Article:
Japan has a solid surf culture on its Pacific coast, about a 90-minute drive east from central Tokyo, with surf shops and beach shacks and broad stretches of sand.

But there are no spots with the big-wave spectacle that many come to expect from high-level surfing. The waves are more like those of the East Coast of the United States than more famous surf spots like Hawaii and Tahiti. Some had suggested that the Olympics hold the Tokyo competition in a wave pool, but endless sets of artificial waves goes a bit against the sport’s culture and aesthetic.

In 2015, Surfline was asked to analyze potential breaks for the Olympic competition. Using 35 years of data, it targeted the Olympic time frame of late July and August.

It broke the research into key elements: wave consistency (how often there are ridable waves); wave quality (how good are they when they come); conditions (variables like prevailing winds or sandbars that impact how waves break); and local input (where do they surf that time of year?).

The work pointed toward Tsurigasaki Beach. On Tuesday, Korte gave a video presentation about the break to the U.S. Olympic surf team: Carissa Moore, Caroline Marks, Kolohe Andino and John John Florence.

He explained it as a beach break, with consistent waves close to shore in waist-deep water. The crescent-shaped beach is framed by jetties that alter the sandbars below the surface and, thus, the shapes and breaks of the waves above. The headland behind the beach protects the spot from disruptive winds from the south, he said. And, he noted, Tsurigasaki has held other international competitions successfully.

But a year ago, during the original window reserved for the 2020 Olympics, waves never materialized, stoking concern about the 2021 reboot.

Now, thanks to the coming storm, Korte expects waves of about four feet. While still not the type of waves to dazzle new audiences with mammoth barrels, it should be a better-than-expected show for surfing.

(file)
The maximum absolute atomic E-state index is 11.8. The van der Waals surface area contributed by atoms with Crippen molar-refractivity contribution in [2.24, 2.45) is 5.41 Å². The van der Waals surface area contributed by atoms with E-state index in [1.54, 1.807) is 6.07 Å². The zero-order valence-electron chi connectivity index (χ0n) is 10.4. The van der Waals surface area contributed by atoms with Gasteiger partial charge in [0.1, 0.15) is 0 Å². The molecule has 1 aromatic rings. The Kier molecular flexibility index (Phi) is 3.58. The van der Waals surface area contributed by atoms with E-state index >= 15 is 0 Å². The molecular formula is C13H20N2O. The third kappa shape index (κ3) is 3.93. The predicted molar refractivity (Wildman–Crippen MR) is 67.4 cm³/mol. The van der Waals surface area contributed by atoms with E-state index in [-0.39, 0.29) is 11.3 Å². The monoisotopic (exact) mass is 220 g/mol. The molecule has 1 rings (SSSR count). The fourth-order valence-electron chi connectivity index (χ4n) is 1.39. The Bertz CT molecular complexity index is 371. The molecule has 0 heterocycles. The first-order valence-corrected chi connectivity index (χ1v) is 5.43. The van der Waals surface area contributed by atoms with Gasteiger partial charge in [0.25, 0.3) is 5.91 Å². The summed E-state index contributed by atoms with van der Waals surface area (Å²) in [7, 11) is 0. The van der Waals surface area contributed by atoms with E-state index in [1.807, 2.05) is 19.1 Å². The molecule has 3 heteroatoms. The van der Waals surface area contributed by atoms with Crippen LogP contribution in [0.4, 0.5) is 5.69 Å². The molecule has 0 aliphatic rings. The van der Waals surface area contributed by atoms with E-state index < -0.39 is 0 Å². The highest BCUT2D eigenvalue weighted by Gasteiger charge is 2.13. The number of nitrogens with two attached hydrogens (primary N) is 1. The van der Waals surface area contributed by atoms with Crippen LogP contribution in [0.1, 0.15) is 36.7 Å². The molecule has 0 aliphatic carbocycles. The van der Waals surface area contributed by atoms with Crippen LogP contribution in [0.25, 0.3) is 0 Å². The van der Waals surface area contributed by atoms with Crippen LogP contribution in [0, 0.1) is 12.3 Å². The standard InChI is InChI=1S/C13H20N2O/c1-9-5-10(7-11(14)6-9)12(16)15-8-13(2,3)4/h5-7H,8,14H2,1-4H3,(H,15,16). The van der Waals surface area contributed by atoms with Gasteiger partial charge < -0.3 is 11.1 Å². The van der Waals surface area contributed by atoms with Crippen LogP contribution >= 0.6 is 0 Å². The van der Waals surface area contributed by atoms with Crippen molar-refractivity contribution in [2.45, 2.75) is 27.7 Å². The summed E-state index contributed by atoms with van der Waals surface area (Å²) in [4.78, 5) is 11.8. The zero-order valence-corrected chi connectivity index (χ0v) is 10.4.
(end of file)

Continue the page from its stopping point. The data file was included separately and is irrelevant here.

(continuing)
The question now is more micro, a bit of a puzzle: Which parts of which daylight hours over four of the eight days will be best for the contest?

Korte will share his latest forecasts with a loose committee that includes the International Surfing Association, the head judge for the Olympic competition and an athletes’ representative. Decisions will be made, and remade, and maybe questioned and regretted.

The coincidence of having rising swells just in time for the much-maligned surf contest is not lost on Korte. He cannot control the waves, only try to say when the best of them will arrive. At the moment, the eight-day window seems perfectly timed.

“Turns out the organizers are the best forecasters,” he said, smiling.

He seemed relaxed. It was the day before the window opened, the day before surfing made its Olympic debut with its first few competitors on Sunday morning, and he could not be certain when it would actually start, or if it might get delayed a few hours, even a day.

All he really knew for sure was that he planned to go surfing on Sunday morning before everyone else.

John Branch is a sports reporter. He won the 2013 Pulitzer Prize for feature writing for “Snow Fall,” a story about a deadly avalanche in Washington State, and is the author of three books, including “Sidecountry,” a collection of New York Times stories, in 2021. @JohnBranchNYT